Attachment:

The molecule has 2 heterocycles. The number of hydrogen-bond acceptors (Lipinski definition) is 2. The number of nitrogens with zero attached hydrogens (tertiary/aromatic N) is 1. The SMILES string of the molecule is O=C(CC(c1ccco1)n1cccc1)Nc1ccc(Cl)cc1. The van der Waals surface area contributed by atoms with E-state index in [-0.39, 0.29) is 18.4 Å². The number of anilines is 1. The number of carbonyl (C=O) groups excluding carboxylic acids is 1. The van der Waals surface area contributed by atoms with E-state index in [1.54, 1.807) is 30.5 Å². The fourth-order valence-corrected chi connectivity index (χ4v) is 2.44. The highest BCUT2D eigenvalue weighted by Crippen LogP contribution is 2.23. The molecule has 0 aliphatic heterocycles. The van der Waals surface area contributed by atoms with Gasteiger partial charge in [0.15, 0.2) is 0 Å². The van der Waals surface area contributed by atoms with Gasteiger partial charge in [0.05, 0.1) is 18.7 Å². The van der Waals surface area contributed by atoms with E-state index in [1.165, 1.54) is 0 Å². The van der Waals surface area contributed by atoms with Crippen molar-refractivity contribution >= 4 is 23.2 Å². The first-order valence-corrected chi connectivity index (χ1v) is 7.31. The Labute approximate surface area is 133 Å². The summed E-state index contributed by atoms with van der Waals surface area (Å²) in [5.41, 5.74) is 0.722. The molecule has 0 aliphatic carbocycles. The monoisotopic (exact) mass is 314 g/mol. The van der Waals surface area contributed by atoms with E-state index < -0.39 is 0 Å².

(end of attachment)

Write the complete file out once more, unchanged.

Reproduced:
The molecule has 2 heterocycles. The number of hydrogen-bond acceptors (Lipinski definition) is 2. The number of nitrogens with zero attached hydrogens (tertiary/aromatic N) is 1. The SMILES string of the molecule is O=C(CC(c1ccco1)n1cccc1)Nc1ccc(Cl)cc1. The van der Waals surface area contributed by atoms with E-state index in [-0.39, 0.29) is 18.4 Å². The number of anilines is 1. The number of carbonyl (C=O) groups excluding carboxylic acids is 1. The van der Waals surface area contributed by atoms with E-state index in [1.54, 1.807) is 30.5 Å². The fourth-order valence-corrected chi connectivity index (χ4v) is 2.44. The highest BCUT2D eigenvalue weighted by Crippen LogP contribution is 2.23. The molecule has 0 aliphatic heterocycles. The van der Waals surface area contributed by atoms with Gasteiger partial charge in [0.15, 0.2) is 0 Å². The van der Waals surface area contributed by atoms with Gasteiger partial charge in [0.05, 0.1) is 18.7 Å². The van der Waals surface area contributed by atoms with E-state index in [1.165, 1.54) is 0 Å². The van der Waals surface area contributed by atoms with Crippen molar-refractivity contribution >= 4 is 23.2 Å². The first-order valence-corrected chi connectivity index (χ1v) is 7.31. The Labute approximate surface area is 133 Å². The summed E-state index contributed by atoms with van der Waals surface area (Å²) in [5.41, 5.74) is 0.722. The molecule has 0 aliphatic carbocycles. The monoisotopic (exact) mass is 314 g/mol. The van der Waals surface area contributed by atoms with E-state index < -0.39 is 0 Å².